SAN ANTONIO — An apparent smuggling operation involving undocumented immigrants came to a tragic conclusion early Sunday morning when emergency responders found dozens of people in distress inside a hot semi-trailer in a Walmart parking lot.
Eight people were dead at the scene, according to the San Antonio Fire Department. Thomas Homan, acting director of U.S. Immigration and Customs Enforcement, told The Associated Press on Sunday afternoon that another person died later in an area hospital.
In a statement, the U.S. Attorney’s Office for the Western District of Texas and the Department of Homeland Security said all of the deceased were adult males.
Seventeen more victims were transported to University Hospital and San Antonio Military Medical Center with life-threatening injuries. Another 13 with non-life-threatening injuries were taken to area hospitals.
About 100 people held a vigil in San Antonio, Texas on Sunday for the victims of an alleged immigrant smuggling operation. At least nine people found in a sweltering tractor-trailer died. Nearly 20 were rescued. The driver was arrested. (July 24) AP
The driver of the semi, identified as James Mathew Bradley Jr., 60, of Clearwater, Fla., was arrested, San Antonio Police Chief William McManus said. The U.S. Attorney’s Office said Bradley was in federal custody and that a criminal complaint would be filed Monday morning in a San Antonio federal court.
“We’re looking at a human-trafficking crime,” McManus said Sunday, adding that many of those inside the 18-wheeler appeared to be in their 20s and 30s and that there were also apparently two school-age children.
McManus said the people in the trailer would be reviewed by ICE agents to determine their immigration status. Homan said some of the survivors told authorities they were from Mexico.
Authorities said an employee at the Walmart encountered a person who was disoriented and asking for water at the store, which is located on San Antonio’s southwest side. The person said that there were people inside the trailer outside who needed help.
When police arrived on the scene around 12:30 a.m. Sunday, they detained the driver immediately and searched the trailer to find several people in various stages of medical distress. At least 29 fire units and two AirLIFE choppers responded to the scene to take care of the victims.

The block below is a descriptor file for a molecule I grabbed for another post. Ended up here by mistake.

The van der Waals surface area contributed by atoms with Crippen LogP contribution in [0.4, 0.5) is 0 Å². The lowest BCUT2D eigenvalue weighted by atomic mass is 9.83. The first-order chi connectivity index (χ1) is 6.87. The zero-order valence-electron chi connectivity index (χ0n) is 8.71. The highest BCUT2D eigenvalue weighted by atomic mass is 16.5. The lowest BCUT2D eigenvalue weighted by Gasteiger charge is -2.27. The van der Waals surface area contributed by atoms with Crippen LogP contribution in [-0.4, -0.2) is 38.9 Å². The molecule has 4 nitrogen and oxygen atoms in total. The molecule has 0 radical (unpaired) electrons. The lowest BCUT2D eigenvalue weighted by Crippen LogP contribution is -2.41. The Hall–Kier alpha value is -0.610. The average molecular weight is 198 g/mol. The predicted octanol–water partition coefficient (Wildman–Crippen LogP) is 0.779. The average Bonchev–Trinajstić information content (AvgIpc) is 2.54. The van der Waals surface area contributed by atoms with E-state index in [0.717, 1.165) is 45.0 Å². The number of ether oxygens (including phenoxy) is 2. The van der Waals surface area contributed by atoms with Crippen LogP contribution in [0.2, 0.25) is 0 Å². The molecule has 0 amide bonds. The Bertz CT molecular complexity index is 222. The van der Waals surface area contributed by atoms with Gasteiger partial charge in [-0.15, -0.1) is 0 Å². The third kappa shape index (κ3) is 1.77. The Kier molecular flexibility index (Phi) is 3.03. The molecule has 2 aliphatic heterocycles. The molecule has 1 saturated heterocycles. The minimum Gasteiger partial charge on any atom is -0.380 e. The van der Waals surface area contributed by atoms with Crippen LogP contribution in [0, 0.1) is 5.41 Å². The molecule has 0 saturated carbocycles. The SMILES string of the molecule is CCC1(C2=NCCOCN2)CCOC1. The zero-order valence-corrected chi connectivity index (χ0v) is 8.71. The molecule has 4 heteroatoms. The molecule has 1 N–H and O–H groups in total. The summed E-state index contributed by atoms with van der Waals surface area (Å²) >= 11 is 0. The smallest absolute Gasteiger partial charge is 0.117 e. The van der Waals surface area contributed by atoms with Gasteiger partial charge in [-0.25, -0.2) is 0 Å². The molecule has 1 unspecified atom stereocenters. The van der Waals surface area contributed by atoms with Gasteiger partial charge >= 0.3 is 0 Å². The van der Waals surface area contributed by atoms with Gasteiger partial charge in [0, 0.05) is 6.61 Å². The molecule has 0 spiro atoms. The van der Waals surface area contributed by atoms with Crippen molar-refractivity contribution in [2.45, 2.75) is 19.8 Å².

Police said there was a total of 38 victims in and around the trailer, which did not have a working air conditioning system. Based on initial interviews with survivors, Homan said Sunday there may have been more than 100 people in the truck. The rest are believed to have fled or been picked up.
Officials said all of the deceased are believed to have died as a result of heat exposure/asphyxiation. Their bodies were taken to the Bexar County Medical Examiner’s Office so a cause of death can be determined.
San Antonio Fire Chief Charles Hood said at a press conference Sunday that the survivors taken from the tractor-trailer parked outside a Walmart store were suffering in varying degrees from such injuries as heat stroke and dehydration. The National Weather Service’s local office said the temperature in San Antonio hit 101 degrees just before 5 p.m. Saturday and didn’t dip below 90 degrees until after 10 p.m.
“They were very hot to the touch. So these people were in this trailer without any signs of any type of water,” Hood said.
Police have no confirmed age ranges and demographics for the injured or deceased. Officials said the two youngest surviving injured victims are 15 years old.
“We are very fortunate that there weren’t 38 people who were locked inside of this vehicle dead,” Hood said.
Authorities did not say whether the rig was locked when they arrived, whether it was used to smuggle the occupants across the border into the U.S., or where it might have been headed. San Antonio is about a 150-mile (240-kilometer) drive from the Mexican border.
KENS-TV reported that two Guatemalan survivors said they were heading to Houston. A spokeswoman with Mexican consulate told the station that Mexican nationals were among injured and deceased.
“By any standard, the horrific crime uncovered last night ranks as a stark reminder of why human smuggling networks must be pursued, caught and punished, Homan said in a statement Sunday.
In a statement, Texas Gov. Greg Abbott called the deaths “a heartbreaking tragedy” and said the state would “bring down the full weight of the law for the perpetrators of this despicable crime.”
Sunday’s incident was the latest smuggling-by-truck operation to end in tragedy. In one of the worst cases on record in the U.S., 19 immigrants locked inside a stifling rig died in Victoria, Texas, in 2003.